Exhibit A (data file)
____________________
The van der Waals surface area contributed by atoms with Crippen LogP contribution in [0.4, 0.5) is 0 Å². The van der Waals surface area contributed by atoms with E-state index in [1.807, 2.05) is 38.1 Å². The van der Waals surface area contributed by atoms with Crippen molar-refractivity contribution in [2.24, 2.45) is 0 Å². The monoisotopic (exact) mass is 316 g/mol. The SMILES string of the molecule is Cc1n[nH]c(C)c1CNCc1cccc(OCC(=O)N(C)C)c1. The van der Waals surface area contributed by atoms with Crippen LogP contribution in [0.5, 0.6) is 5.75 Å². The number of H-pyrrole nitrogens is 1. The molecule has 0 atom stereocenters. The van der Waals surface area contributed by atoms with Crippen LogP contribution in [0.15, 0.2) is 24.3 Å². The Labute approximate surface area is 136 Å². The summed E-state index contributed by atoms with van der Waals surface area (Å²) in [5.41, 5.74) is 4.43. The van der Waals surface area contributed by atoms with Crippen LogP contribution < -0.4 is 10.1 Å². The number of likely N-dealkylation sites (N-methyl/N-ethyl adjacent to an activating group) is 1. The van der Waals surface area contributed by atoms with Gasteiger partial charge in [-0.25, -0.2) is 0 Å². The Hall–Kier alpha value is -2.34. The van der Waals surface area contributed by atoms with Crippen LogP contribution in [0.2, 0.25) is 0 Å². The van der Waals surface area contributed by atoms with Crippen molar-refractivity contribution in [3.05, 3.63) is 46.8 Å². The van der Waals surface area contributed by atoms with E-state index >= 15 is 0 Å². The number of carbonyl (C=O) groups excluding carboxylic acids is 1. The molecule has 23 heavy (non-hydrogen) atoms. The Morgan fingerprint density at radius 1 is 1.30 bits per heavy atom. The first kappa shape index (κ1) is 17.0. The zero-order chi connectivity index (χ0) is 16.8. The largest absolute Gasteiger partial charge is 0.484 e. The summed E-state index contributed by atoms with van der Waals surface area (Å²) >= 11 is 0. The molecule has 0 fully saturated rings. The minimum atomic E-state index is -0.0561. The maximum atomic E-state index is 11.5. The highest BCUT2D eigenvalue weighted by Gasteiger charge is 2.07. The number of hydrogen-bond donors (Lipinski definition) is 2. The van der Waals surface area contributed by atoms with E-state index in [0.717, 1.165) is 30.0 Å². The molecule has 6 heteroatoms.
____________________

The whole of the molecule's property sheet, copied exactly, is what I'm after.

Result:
The van der Waals surface area contributed by atoms with Crippen LogP contribution in [0.4, 0.5) is 0 Å². The van der Waals surface area contributed by atoms with E-state index in [1.807, 2.05) is 38.1 Å². The van der Waals surface area contributed by atoms with Crippen molar-refractivity contribution in [2.24, 2.45) is 0 Å². The monoisotopic (exact) mass is 316 g/mol. The SMILES string of the molecule is Cc1n[nH]c(C)c1CNCc1cccc(OCC(=O)N(C)C)c1. The van der Waals surface area contributed by atoms with Crippen LogP contribution in [0.5, 0.6) is 5.75 Å². The number of H-pyrrole nitrogens is 1. The molecule has 0 atom stereocenters. The van der Waals surface area contributed by atoms with Crippen LogP contribution in [0.15, 0.2) is 24.3 Å². The Labute approximate surface area is 136 Å². The summed E-state index contributed by atoms with van der Waals surface area (Å²) in [5.41, 5.74) is 4.43. The van der Waals surface area contributed by atoms with Crippen LogP contribution < -0.4 is 10.1 Å². The number of likely N-dealkylation sites (N-methyl/N-ethyl adjacent to an activating group) is 1. The van der Waals surface area contributed by atoms with Gasteiger partial charge in [-0.25, -0.2) is 0 Å². The Hall–Kier alpha value is -2.34. The van der Waals surface area contributed by atoms with Crippen LogP contribution in [0.2, 0.25) is 0 Å². The van der Waals surface area contributed by atoms with Crippen molar-refractivity contribution in [3.05, 3.63) is 46.8 Å². The van der Waals surface area contributed by atoms with E-state index >= 15 is 0 Å². The number of carbonyl (C=O) groups excluding carboxylic acids is 1. The molecule has 23 heavy (non-hydrogen) atoms. The Morgan fingerprint density at radius 1 is 1.30 bits per heavy atom. The first kappa shape index (κ1) is 17.0. The zero-order chi connectivity index (χ0) is 16.8. The largest absolute Gasteiger partial charge is 0.484 e. The summed E-state index contributed by atoms with van der Waals surface area (Å²) >= 11 is 0. The molecule has 0 fully saturated rings. The minimum atomic E-state index is -0.0561. The maximum atomic E-state index is 11.5. The highest BCUT2D eigenvalue weighted by Gasteiger charge is 2.07. The number of hydrogen-bond donors (Lipinski definition) is 2. The van der Waals surface area contributed by atoms with E-state index in [0.717, 1.165) is 30.0 Å². The molecule has 6 heteroatoms.